When I do therapy online for some reason I have absolutely no scheduling boundaries. Need an emergency session in the middle of an eight client day? No problem! Wanna talk at 9pm? Sure why not? I’m just sitting at home doing nothing anyway! What is time? It used to be a thing pre-COVID, right? My client hours and non-client hours have all blended together to create a mish-mash of the worst work/life balance there could be. Working in the same place I eat, sleep, watch TV and play video games makes it impossible for me to maintain a normal schedule.
Lesson learned? Just because I technically can see a client because I have nothing else to do doesn’t mean I should see that client.
This wasn’t always the case. In fact, it was the opposite when I saw people in person. Sometimes it took me a client or two to wake up and get in my therapy groove which benefited my later clients just a bit. But now as the day drags on and the computer zaps my energy and fatigue sets in, my later clients pay the price. Sorry late clients, I'm trying my best!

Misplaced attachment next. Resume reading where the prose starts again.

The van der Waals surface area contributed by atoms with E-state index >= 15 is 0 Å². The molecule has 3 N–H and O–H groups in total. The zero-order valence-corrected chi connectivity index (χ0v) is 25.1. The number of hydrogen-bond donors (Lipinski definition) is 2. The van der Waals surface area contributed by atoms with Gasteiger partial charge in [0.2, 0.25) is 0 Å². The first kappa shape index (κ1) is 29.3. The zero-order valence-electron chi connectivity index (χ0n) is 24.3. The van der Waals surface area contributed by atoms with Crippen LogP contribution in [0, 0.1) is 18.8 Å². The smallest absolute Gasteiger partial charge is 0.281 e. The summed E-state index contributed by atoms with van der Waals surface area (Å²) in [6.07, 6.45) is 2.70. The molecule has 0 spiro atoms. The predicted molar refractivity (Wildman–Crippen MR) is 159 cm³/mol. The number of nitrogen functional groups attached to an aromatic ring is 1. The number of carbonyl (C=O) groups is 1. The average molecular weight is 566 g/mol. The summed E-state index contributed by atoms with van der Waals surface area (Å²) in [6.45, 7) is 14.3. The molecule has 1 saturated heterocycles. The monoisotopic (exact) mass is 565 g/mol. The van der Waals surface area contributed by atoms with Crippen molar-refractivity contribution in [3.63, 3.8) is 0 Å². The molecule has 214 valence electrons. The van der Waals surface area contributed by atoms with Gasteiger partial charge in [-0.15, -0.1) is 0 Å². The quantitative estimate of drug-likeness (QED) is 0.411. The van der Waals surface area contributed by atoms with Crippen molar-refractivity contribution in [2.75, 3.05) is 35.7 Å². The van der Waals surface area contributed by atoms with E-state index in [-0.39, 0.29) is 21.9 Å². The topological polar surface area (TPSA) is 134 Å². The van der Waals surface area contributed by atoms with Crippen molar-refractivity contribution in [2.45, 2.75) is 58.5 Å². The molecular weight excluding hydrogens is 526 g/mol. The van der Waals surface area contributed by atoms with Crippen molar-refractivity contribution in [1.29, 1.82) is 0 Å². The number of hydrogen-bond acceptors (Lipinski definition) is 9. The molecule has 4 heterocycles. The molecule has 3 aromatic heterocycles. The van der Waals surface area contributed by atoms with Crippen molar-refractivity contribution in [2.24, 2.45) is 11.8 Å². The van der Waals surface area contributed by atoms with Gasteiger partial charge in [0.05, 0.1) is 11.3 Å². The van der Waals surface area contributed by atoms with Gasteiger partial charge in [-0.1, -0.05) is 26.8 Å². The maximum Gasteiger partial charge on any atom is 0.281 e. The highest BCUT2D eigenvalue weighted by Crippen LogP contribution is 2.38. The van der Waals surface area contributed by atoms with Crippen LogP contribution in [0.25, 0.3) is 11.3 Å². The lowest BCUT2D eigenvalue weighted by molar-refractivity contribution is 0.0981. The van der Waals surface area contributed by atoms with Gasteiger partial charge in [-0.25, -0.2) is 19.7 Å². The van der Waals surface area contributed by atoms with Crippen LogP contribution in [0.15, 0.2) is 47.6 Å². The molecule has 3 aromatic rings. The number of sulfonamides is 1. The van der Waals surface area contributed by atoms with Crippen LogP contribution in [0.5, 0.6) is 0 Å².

Lesson learned? Get outside and go for walks in between clients. This can help reenergize me and get me back in the swing of things. If somehow you’re a client of mine that has found this post and you want to schedule a session during the pandemic, try to do it as early in the day as you possibly can. Post-pandemic do the opposite. ;)